All of the above mentioned points remain similar for both the AMT and the manual Climber. But, where the AMT gets black fabric seats with red contrast at places, the Climber’s cabin gets a different pattern on the fabric and funky orange accents on the seats, dashboard, door pads and the gear lever. Also, you get Climber badges on the steering wheel and the front headrests.
In terms of practical storage places, the Kwid offers a lot. There are cupholders and a flat storage area in front of the gear lever, one behind the gear lever, an opening in the dashboard on the passenger side, dashboard-top glovebox, standard glovebox and a massive 300 litres of boot space; all considerably more than the rivals, and even hatchbacks with a much higher price tag. In fact, in the AMT, there is even more space to store knick-knacks thanks to the clever omission of a transmission lever but more on that later.
Despite the practicality on offer, the cabin experience does leave you wanting more in terms of the overall fit, finish and build quality. The plastics are hard, and though that’s expected from a car in this budget, you always end up wanting more, don’t you? The plastic quality of the centre AC vents, for example, is something Renault could have looked into; the flaps don’t stay put in their intended position when you set the blower to max. The air circulation slider also doesn’t move smoothly.
Moving to the AMT, the shift dial is a rather convenient and unconventional touch. The rotary knob takes some time getting used but its inclusion in place of a shift lever has freed up space for an extra cubbyhole that’s deep enough to hold a water bottle. There are only three modes - neutral, reverse and drive. The default position is neutral and you can switch to reverse or drive by turning the knob left or right respectively. Once again, the quality and fit of the dial could have been better. Shifting between modes does not give a sure click. Those with long legs also need to keep their knee away from the dial so as to prevent an accidental switch to neutral.
Engine And Performance
The Kwids in question here are all powered by a 999cc three-cylinder engine. The manual comes with a 5-speed transmission and the other is a 5-speed AMT. Crank up the engine and you will notice that it is a bit on the noisier side as one would expect from a three-cylinder engine. The engine is audible inside the cabin too but it isn’t uncomfortably loud.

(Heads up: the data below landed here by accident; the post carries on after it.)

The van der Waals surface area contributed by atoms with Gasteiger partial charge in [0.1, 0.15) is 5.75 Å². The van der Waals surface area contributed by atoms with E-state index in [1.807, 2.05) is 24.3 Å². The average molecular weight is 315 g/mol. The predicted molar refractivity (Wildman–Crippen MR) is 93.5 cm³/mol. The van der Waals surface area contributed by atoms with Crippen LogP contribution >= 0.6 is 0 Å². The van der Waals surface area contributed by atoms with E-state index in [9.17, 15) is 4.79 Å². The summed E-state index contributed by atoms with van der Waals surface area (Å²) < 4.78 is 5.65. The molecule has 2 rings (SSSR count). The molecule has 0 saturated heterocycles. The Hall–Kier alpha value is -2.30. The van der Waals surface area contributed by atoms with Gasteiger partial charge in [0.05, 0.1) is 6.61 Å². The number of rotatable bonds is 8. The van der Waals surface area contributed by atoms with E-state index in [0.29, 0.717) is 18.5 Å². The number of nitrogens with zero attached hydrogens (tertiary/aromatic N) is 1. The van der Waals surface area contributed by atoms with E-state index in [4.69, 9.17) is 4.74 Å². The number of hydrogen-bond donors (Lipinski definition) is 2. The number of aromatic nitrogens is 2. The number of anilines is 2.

But get going and the engine feels refined, the power delivery is quite linear, and the car gets off the line swiftly. And, unlike other small cars that run out of steam quickly as you push them hard, the Kwid keeps pulling. It isn’t particularly quick but there is enough grunt available for overtakes. This makes it easy to drive in the city as well, even for someone who is relatively new to driving.
On the highways, the Kwid easily goes past (and maintains) 100kmph. Plus, it feels like it has enough in reserve for overtakes, which is quite impressive. But should you use it? We will discuss that later.
The manual gearbox is not smooth, but the short throws and well-defined gates allow for easy gear shifts. The Kwid is also unique in its segment for offering a gear stick with a reverse lock, which is operated by pulling up a ring under the gear knob. The light clutch adds to the overall easiness of shifting gears.
It is a good thing that the gear shift is easy because you will be shifting gears quite often in the city. The lack of low end grunt from the engine and taller gear ratios mean keeping pace with the rest of the traffic in the city requires regular pedal and gear inputs. A workaround the constant gear shifts is to slip the clutch when in higher gears; an easy to learn procedure, but it will cause increased clutch wear. Drive gently and the Kwid rewards you with higher mileage, as you find a bit later.